There’s no doubting that rye is one of the hottest whiskey categories out there right now. The volume of rye produced in the United States has risen over 536 percent in the last 10 years, according to the Distilled Spirits Council. To some, this may come as a shock, but to others it’s no surprise at all since rye whiskey was the backbone of the whiskey industry for a very long time — Canadian rye whiskeys were what were primarily consumed during Prohibition. When rye first started to come back into popularity in the early 2000s, more producers started putting stock away, giving us the bounty that we can now enjoy. That makes this the rye-ght time to be alive if you’re a fan of this type of whiskey.
No? OK. Bad jokes aside, if you love the spicy characteristics that rye grains give to whiskeys, the world is pretty much your oyster. With so many, though, the question that will inevitably arise is: Which do I pick?
Below, we’ve pulled together some of the best rye whiskeys under $50. You may not be able to get all of these everywhere in the country, but you’re more than likely to find some of them. (Note: The prices that we’ve listed are an average, so they may vary slightly depending on where you are.)
Old Overholt – $15
One of the rye whiskeys that has been around the longest. Dating back to the early 1800s, Old Overholt has produced a quality rye for a very long time. Solid price point and a taste that won’t turn your stomach, you can’t go wrong, especially if you’re on a budget. If you’re looking for more cheap whiskey that won’t destroy your insides, we’ve found that too.
Rittenhouse Rye – $25
A go-to for many a bartender, Rittenhouse Rye is a great buy for the price thanks to its higher alcohol content (100 proof). This allows the flavors of the whiskey to shine through in any number of cocktails. Whether you’re looking for a spirit-forward Manhattan or something with a few more ingredients, you’re going to know you’ve got a solid backbone in Rittenhouse. If you need some tips for drinking this, we’ve got a post about how to drink whiskey to help you out.
High West Double Rye! – $26
High West’s Double Rye! may not be something that they themselves have distilled, but you’ll realize that means little when you taste Double Rye! A blend of two-year-old and sixteen-year-old rye whiskeys, Double Rye! is a sweet and spicy whiskey that somehow manages to have both the liveliness of youth and the complexity of age going for it. This a great whiskey for an old fashioned if that’s what you’re looking for.
George Dickel Rye Whisky – $28
What makes George Dickel Rye stand out from the rest is the Lincoln County Process — charcoal filtering that they do to make their Tennessee whisky. When the rye is put through that filtration process, it produces a smooth texture that also manages to keep the spicy characteristics of the rye.
Redemption Rye – $30
Made with 95% rye and 5% malted barley, Redemption Rye is a whiskey for those who especially love rye spices. This whiskey, which is sourced from Midwestern Grain Products, is a solid option when you want a good-looking bottle behind your bar that you’ll probably be using in a variety of cocktails.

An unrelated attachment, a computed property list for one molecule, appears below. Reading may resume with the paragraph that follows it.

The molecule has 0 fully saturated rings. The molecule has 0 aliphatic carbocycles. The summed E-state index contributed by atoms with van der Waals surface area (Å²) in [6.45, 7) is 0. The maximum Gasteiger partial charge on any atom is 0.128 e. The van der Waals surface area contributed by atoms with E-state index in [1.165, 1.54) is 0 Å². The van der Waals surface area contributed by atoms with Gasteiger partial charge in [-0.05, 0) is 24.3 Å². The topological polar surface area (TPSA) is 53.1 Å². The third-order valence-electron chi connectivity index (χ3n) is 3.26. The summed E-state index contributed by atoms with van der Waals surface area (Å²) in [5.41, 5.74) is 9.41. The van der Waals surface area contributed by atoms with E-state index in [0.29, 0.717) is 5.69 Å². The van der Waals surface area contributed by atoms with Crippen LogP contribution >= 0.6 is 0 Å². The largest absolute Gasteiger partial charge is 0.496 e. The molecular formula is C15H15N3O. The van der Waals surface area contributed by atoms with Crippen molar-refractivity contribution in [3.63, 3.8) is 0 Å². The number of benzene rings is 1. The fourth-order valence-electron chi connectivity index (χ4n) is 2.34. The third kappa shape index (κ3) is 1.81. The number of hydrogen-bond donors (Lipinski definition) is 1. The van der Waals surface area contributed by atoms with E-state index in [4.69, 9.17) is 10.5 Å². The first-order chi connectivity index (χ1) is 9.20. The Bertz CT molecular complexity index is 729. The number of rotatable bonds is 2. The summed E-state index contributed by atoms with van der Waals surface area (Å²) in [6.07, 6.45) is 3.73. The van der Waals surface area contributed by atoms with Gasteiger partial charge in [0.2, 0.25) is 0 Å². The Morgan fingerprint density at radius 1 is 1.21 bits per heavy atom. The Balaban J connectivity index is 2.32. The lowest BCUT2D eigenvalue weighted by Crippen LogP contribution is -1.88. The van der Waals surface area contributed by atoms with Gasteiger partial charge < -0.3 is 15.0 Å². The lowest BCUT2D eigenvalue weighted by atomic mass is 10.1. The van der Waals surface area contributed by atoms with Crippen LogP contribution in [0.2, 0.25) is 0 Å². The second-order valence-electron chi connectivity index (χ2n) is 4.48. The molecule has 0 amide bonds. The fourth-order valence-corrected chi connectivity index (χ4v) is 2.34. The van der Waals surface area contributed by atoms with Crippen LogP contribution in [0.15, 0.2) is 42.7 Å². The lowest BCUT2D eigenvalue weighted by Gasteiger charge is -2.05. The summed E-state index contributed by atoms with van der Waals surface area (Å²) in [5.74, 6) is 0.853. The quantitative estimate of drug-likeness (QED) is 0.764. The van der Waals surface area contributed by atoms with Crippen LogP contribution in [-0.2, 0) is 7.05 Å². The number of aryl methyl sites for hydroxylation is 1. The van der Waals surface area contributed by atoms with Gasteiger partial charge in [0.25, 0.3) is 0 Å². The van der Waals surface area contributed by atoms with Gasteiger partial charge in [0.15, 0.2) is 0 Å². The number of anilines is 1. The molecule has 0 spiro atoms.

Sazerac Rye – $30
Heard of the Sazerac cocktail. Well, this is the namesake rye whiskey that goes in it. Sazerac has grown in popularity over the years, especially in and around New Orleans, and for good reason. It’s great in cocktails but it’s also a fine sipping rye.
KO Distilling Bare Knuckle American Rye Whiskey – $40
Winner of the Rye category for The Manual Spirit Awards, KO Distilling’s Bare Knuckle American Rye Whiskey is made with 100% rye grains, which offer up spice notes immediately on the nose, followed by oak and vanilla. Cinnamon and nutmeg on the palate provide a nice backbone to this whiskey, with caramel and sweet orange notes rounding out the sharper flavors.
Dad’s Hat Pennsylvania Rye – $48
Made in one of the more historical rye styles of the U.S. — Old Monongahela Rye — Dad’s Hat is, perhaps surprisingly to most, aged only six months. What helps this though is that the aging occurs in 50-liter casks (much smaller than the standard 200-liter size). What comes out is a bright rye whiskey that is full of fruit and spice notes and a good look at what used to be consumed.
Pikesville Straight Rye – $50
A throwback to earlier times, Pikesville Straight Rye is is Maryland-style rye that, before Prohibition, was a prominent player in the rye game. Like most distilleries, though, they were forced to shutter during that dark time. After Prohibition, the brand reopened, produced whiskey, and then shuttered in 1972. They survived on already-produced whiskey for a decade until Heaven Hill bought them and began producing the brand.
Russell’s Reserve Rye – $50
While you may only know Russell’s Reserve’s bourbon, their rye is no slouch, either. How could it be, when Master Distillers Jimmy and Eddie Russell have over one hundred years of distilling experience between them? Russell’s Reserve Rye is aged six years and the resulting whiskey is smooth and sweet with a great amount (not too much, not too little) of rye spice throughout.
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